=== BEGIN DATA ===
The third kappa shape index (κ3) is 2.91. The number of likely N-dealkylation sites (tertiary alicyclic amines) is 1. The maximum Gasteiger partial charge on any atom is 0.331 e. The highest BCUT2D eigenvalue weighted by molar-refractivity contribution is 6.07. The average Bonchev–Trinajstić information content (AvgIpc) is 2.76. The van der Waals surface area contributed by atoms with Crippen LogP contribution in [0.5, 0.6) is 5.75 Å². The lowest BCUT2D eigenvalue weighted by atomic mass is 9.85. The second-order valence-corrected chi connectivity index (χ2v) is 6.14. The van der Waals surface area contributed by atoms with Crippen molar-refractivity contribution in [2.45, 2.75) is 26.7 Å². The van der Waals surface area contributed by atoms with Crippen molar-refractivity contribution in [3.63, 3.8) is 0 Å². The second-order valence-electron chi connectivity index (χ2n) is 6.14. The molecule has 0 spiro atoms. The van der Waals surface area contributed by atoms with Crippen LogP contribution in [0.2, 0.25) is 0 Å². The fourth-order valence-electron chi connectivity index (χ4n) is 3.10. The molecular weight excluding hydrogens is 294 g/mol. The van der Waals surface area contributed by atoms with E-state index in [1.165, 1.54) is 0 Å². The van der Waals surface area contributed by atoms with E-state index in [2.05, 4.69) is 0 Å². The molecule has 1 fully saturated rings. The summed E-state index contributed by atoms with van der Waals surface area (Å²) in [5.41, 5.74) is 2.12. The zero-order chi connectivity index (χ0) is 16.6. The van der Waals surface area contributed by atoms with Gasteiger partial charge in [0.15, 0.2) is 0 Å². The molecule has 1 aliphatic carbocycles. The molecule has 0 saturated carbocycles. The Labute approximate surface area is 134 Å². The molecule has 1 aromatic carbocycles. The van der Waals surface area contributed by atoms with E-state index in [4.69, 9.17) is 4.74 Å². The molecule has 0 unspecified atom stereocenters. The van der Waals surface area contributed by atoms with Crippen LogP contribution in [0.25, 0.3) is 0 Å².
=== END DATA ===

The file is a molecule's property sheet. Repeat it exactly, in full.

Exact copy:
The third kappa shape index (κ3) is 2.91. The number of likely N-dealkylation sites (tertiary alicyclic amines) is 1. The maximum Gasteiger partial charge on any atom is 0.331 e. The highest BCUT2D eigenvalue weighted by molar-refractivity contribution is 6.07. The average Bonchev–Trinajstić information content (AvgIpc) is 2.76. The van der Waals surface area contributed by atoms with Crippen LogP contribution in [0.5, 0.6) is 5.75 Å². The lowest BCUT2D eigenvalue weighted by atomic mass is 9.85. The second-order valence-corrected chi connectivity index (χ2v) is 6.14. The van der Waals surface area contributed by atoms with Crippen molar-refractivity contribution in [2.45, 2.75) is 26.7 Å². The van der Waals surface area contributed by atoms with Crippen molar-refractivity contribution in [3.63, 3.8) is 0 Å². The second-order valence-electron chi connectivity index (χ2n) is 6.14. The molecule has 0 spiro atoms. The van der Waals surface area contributed by atoms with Crippen LogP contribution in [0.2, 0.25) is 0 Å². The fourth-order valence-electron chi connectivity index (χ4n) is 3.10. The molecular weight excluding hydrogens is 294 g/mol. The van der Waals surface area contributed by atoms with E-state index in [1.165, 1.54) is 0 Å². The van der Waals surface area contributed by atoms with E-state index in [2.05, 4.69) is 0 Å². The molecule has 1 fully saturated rings. The summed E-state index contributed by atoms with van der Waals surface area (Å²) in [5.41, 5.74) is 2.12. The zero-order chi connectivity index (χ0) is 16.6. The van der Waals surface area contributed by atoms with Gasteiger partial charge in [0.15, 0.2) is 0 Å². The molecule has 1 aliphatic carbocycles. The molecule has 0 saturated carbocycles. The Labute approximate surface area is 134 Å². The molecule has 1 aromatic carbocycles. The van der Waals surface area contributed by atoms with E-state index in [4.69, 9.17) is 4.74 Å². The molecule has 0 unspecified atom stereocenters. The van der Waals surface area contributed by atoms with Crippen LogP contribution in [0.25, 0.3) is 0 Å².